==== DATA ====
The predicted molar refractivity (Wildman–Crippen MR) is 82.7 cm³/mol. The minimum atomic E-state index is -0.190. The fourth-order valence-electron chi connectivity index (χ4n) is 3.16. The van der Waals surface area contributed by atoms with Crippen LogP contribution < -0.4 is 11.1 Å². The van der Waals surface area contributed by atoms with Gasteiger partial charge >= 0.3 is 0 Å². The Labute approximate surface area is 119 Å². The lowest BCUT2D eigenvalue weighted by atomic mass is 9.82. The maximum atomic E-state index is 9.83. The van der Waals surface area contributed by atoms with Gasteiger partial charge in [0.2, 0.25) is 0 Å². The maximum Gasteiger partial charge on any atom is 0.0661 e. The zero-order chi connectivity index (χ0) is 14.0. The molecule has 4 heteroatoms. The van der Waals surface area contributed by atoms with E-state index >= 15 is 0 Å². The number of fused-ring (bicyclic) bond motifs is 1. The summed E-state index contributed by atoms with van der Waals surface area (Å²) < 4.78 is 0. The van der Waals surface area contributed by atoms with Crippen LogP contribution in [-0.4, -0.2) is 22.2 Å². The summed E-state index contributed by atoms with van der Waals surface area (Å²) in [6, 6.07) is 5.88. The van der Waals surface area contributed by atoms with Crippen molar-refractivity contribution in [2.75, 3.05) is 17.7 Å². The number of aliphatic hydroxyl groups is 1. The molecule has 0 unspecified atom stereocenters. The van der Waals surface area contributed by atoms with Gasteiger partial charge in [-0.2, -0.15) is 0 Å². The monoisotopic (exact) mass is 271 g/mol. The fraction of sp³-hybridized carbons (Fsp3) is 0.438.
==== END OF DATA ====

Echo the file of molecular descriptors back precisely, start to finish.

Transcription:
The predicted molar refractivity (Wildman–Crippen MR) is 82.7 cm³/mol. The minimum atomic E-state index is -0.190. The fourth-order valence-electron chi connectivity index (χ4n) is 3.16. The van der Waals surface area contributed by atoms with Crippen LogP contribution < -0.4 is 11.1 Å². The van der Waals surface area contributed by atoms with Gasteiger partial charge >= 0.3 is 0 Å². The Labute approximate surface area is 119 Å². The lowest BCUT2D eigenvalue weighted by atomic mass is 9.82. The maximum atomic E-state index is 9.83. The van der Waals surface area contributed by atoms with Gasteiger partial charge in [0.2, 0.25) is 0 Å². The maximum Gasteiger partial charge on any atom is 0.0661 e. The zero-order chi connectivity index (χ0) is 14.0. The molecule has 4 heteroatoms. The van der Waals surface area contributed by atoms with E-state index >= 15 is 0 Å². The number of fused-ring (bicyclic) bond motifs is 1. The summed E-state index contributed by atoms with van der Waals surface area (Å²) < 4.78 is 0. The van der Waals surface area contributed by atoms with Crippen LogP contribution in [-0.4, -0.2) is 22.2 Å². The summed E-state index contributed by atoms with van der Waals surface area (Å²) in [6, 6.07) is 5.88. The van der Waals surface area contributed by atoms with Crippen molar-refractivity contribution in [2.75, 3.05) is 17.7 Å². The number of aliphatic hydroxyl groups is 1. The molecule has 0 unspecified atom stereocenters. The van der Waals surface area contributed by atoms with Gasteiger partial charge in [-0.2, -0.15) is 0 Å². The monoisotopic (exact) mass is 271 g/mol. The fraction of sp³-hybridized carbons (Fsp3) is 0.438.